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Lawrence parish helps community cope with gas explosion aftermath


A neighbor looks at a home burned in a series of gas explosions in Lawrence, Sept. 14, 2018. Reuters photo/Brian Snyder via Newscom

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LAWRENCE -- Volunteers at St. Patrick Church's Cor Unum Meal Center were serving dinner when multiple natural gas explosions and fires broke out in homes across Lawrence, Andover, and North Andover on Sept. 13.

Speaking to the Pilot on Sept. 14, Father Paul O'Brien, pastor of St. Patrick Church, called the events "an experience out of a disaster movie," and said people were "overwhelmed and shell-shocked."

Built in 2006, Cor Unum Meal Center serves free breakfast 6-8 a.m. and dinner 4:30-6:30 p.m. every day of the year. The morning after the explosions, Cor Unum was open again for breakfast. Since the gas and electricity were shut off, volunteers provided bagged meals to their patrons.

On Sept. 15, the Cor Unum volunteers distributed all refrigerated food items so nothing would be wasted due to lack of electricity. Cor Unum has continued to distribute bagged meals during their breakfast and dinner hours, but they have not been able to provide their usual dining services without gas.

Over the weekend, after St. Patrick's Church was inspected and deemed safe for occupancy, only a few people came to Mass on Saturday because they were still under evacuation orders, but more returned on Sunday.

Father O'Brien said people felt grateful that the church was still standing and they were able to worship there.

St. Patrick's Church is trying to find alternate energy sources for Cor Unum and the church, parish offices, and rectory, he said.


"We ask everyone to be patient. We are, in fact, working really hard to come up with a solution for the replacement of gas temporarily. We feel confident that we're making very good progress and we'll announce developments as they unfold," Father O'Brien said.

Lawrence Catholic Academy was closed on Sept. 14 and Sept. 17, along with public schools. The school, which is fueled by oil, was able to reopen on Sept. 18.

"Getting kids back in school and back into the routine in the midst of all the other chaos that's going on is a huge blessing," Father O'Brien said, speaking to the Pilot on Sept. 19.

The school held an assembly on Sept. 19 to talk about their experiences during the emergency.

"We were able to talk about how they felt, what their reactions were. And a plus of that was kids were able to hear that different students had very different experiences and that our job is to listen to one another and to help one another talk this through," Father O'Brien said.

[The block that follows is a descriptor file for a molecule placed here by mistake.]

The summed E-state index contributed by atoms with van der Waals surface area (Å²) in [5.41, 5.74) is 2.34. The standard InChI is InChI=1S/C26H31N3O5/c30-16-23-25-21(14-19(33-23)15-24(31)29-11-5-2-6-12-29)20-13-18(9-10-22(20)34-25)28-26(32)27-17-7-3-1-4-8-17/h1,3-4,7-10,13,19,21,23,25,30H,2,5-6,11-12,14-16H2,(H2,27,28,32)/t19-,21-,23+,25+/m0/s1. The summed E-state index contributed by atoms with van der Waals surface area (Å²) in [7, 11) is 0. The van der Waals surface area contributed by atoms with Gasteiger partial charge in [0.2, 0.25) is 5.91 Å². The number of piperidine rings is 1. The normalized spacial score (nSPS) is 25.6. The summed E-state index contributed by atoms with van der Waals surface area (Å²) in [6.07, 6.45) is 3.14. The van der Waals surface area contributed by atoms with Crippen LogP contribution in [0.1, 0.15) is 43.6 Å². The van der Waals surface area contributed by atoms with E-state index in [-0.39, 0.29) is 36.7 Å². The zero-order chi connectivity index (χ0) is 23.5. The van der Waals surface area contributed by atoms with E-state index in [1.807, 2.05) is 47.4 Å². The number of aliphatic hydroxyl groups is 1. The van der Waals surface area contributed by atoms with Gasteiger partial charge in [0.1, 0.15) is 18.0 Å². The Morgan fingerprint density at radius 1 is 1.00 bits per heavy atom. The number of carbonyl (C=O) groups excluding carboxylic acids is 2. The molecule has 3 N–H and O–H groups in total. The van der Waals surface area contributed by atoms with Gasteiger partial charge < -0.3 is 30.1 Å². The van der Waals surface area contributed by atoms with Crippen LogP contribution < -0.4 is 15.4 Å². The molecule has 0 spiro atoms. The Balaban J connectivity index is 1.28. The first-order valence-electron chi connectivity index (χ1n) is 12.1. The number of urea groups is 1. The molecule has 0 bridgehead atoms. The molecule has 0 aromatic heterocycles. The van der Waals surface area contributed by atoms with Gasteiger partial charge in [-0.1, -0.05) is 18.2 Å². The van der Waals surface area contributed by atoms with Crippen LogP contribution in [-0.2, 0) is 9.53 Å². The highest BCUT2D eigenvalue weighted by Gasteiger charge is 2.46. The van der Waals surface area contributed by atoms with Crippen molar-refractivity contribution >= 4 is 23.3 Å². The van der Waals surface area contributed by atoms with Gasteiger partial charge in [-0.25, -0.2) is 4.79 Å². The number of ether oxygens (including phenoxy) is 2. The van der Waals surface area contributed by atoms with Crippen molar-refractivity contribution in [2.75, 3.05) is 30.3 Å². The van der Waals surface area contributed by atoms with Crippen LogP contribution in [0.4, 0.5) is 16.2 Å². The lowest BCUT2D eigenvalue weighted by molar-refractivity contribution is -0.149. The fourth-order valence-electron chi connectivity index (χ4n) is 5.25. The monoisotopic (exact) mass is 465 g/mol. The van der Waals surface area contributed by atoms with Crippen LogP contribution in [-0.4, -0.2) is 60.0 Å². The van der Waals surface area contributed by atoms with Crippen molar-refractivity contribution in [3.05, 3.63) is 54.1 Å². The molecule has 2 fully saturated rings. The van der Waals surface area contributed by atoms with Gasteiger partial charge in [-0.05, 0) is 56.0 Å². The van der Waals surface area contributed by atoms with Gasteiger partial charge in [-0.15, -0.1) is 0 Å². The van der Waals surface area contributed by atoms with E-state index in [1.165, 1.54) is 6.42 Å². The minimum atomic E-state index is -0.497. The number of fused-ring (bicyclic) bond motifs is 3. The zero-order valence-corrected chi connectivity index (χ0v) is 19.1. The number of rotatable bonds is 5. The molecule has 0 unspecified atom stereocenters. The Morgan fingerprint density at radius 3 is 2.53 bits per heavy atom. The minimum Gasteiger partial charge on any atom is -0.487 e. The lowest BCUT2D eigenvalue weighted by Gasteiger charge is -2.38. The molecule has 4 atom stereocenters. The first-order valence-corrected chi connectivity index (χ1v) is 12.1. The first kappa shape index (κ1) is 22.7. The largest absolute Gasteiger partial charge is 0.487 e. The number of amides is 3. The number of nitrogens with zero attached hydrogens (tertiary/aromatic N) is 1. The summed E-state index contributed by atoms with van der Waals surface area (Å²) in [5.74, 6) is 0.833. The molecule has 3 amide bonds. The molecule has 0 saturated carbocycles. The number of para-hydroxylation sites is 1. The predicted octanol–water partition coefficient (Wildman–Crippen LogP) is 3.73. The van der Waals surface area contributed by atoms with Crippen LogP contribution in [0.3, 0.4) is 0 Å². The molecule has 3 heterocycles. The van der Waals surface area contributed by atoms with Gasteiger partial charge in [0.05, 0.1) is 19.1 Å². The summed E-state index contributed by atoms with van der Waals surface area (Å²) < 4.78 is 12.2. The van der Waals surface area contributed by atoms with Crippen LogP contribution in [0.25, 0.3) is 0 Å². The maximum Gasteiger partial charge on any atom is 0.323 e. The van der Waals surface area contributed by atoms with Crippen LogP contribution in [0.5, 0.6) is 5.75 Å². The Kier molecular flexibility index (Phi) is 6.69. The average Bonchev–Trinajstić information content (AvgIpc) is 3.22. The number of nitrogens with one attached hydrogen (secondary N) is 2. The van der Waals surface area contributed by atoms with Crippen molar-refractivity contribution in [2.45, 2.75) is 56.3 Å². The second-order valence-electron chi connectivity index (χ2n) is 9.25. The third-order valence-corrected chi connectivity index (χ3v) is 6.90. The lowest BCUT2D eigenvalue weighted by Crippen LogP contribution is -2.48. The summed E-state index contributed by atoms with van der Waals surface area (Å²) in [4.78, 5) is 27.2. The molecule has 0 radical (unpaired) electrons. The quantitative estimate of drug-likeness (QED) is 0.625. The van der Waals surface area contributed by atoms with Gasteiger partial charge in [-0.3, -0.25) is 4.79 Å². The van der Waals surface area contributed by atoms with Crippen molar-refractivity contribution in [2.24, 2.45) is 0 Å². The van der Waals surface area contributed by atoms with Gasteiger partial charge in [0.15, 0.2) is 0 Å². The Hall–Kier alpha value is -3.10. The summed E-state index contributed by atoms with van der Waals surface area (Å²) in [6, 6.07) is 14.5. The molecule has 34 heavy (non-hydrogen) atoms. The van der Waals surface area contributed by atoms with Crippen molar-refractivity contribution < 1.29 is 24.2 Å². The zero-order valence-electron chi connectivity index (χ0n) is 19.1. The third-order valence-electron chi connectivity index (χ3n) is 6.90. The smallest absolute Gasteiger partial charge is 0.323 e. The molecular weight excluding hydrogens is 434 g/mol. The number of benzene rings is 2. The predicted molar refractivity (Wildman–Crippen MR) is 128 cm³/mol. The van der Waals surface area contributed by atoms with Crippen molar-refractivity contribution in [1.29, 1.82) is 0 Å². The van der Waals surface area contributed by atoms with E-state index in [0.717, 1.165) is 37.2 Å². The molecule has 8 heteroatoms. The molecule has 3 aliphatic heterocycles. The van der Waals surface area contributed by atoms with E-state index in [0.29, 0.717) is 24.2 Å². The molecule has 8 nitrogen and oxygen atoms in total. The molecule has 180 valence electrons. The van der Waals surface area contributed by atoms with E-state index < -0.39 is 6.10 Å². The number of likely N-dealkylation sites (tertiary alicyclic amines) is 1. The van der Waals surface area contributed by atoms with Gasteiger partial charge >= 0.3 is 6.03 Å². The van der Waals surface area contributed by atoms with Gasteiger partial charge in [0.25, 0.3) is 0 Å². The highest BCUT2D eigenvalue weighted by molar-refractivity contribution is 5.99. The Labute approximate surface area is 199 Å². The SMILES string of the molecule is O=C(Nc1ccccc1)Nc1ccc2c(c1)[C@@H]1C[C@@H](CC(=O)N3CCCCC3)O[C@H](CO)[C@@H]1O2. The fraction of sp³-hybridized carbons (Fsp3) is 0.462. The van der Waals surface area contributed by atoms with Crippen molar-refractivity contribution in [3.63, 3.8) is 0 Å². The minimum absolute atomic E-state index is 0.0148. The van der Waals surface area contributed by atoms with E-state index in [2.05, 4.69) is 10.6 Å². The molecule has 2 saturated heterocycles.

The students talked about the impact the emergency had, and is continuing to have, on their parents, and how they can help their families deal with the aftermath.

"A huge blessing of a Catholic school is that we could come together in the context of our faith and share what we know about God in the midst of all this and talk explicitly about how would Jesus have us work to support one another through all of the future," Father O'Brien said.

He said the challenge Lawrence is facing now is that the gas will be off "indefinitely," which could mean months, and people are anxious about how they will cook and stay warm during the winter.

"Often in a disaster situation you can Google whatever your disaster was and figure out what other communities have done when they experienced this. You can't Google this, 'city without gas,'" Father O'Brien said.

Information has been "somewhat scarce," but St. Patrick's has been using WGUA, a 24-hour Spanish Catholic radio station, to share news with Lawrence residents, the majority of whom do not speak English as a first language. In this way they have been able to communicate about the government, the gas company, and how to pray and talk to each other about the situation.

"Having the radio station has been wonderful," Father O'Brien said, adding that it "has been a great way that the Church has been able to be a positive communications vehicle for everybody in Lawrence."

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